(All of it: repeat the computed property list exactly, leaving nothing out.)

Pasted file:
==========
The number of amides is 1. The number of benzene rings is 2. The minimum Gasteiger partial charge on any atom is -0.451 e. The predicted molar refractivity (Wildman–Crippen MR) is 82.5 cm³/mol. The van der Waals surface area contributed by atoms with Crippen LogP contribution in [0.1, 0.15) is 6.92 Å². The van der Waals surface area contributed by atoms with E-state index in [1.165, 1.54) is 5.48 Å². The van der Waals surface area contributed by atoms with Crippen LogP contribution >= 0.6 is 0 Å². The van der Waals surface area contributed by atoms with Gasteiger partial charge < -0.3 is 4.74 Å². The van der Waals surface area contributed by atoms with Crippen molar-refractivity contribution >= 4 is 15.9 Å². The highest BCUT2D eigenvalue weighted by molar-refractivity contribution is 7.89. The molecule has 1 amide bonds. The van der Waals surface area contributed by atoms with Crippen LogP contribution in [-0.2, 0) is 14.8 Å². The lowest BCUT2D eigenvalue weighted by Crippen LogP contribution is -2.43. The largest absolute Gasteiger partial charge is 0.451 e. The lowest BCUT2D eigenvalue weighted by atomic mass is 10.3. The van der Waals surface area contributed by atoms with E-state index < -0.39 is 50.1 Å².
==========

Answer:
The number of amides is 1. The number of benzene rings is 2. The minimum Gasteiger partial charge on any atom is -0.451 e. The predicted molar refractivity (Wildman–Crippen MR) is 82.5 cm³/mol. The van der Waals surface area contributed by atoms with Crippen LogP contribution in [0.1, 0.15) is 6.92 Å². The van der Waals surface area contributed by atoms with E-state index in [1.165, 1.54) is 5.48 Å². The van der Waals surface area contributed by atoms with Crippen LogP contribution >= 0.6 is 0 Å². The van der Waals surface area contributed by atoms with Gasteiger partial charge < -0.3 is 4.74 Å². The van der Waals surface area contributed by atoms with Crippen molar-refractivity contribution >= 4 is 15.9 Å². The highest BCUT2D eigenvalue weighted by molar-refractivity contribution is 7.89. The molecule has 1 amide bonds. The van der Waals surface area contributed by atoms with Crippen LogP contribution in [-0.2, 0) is 14.8 Å². The lowest BCUT2D eigenvalue weighted by Crippen LogP contribution is -2.43. The largest absolute Gasteiger partial charge is 0.451 e. The lowest BCUT2D eigenvalue weighted by atomic mass is 10.3. The van der Waals surface area contributed by atoms with E-state index < -0.39 is 50.1 Å².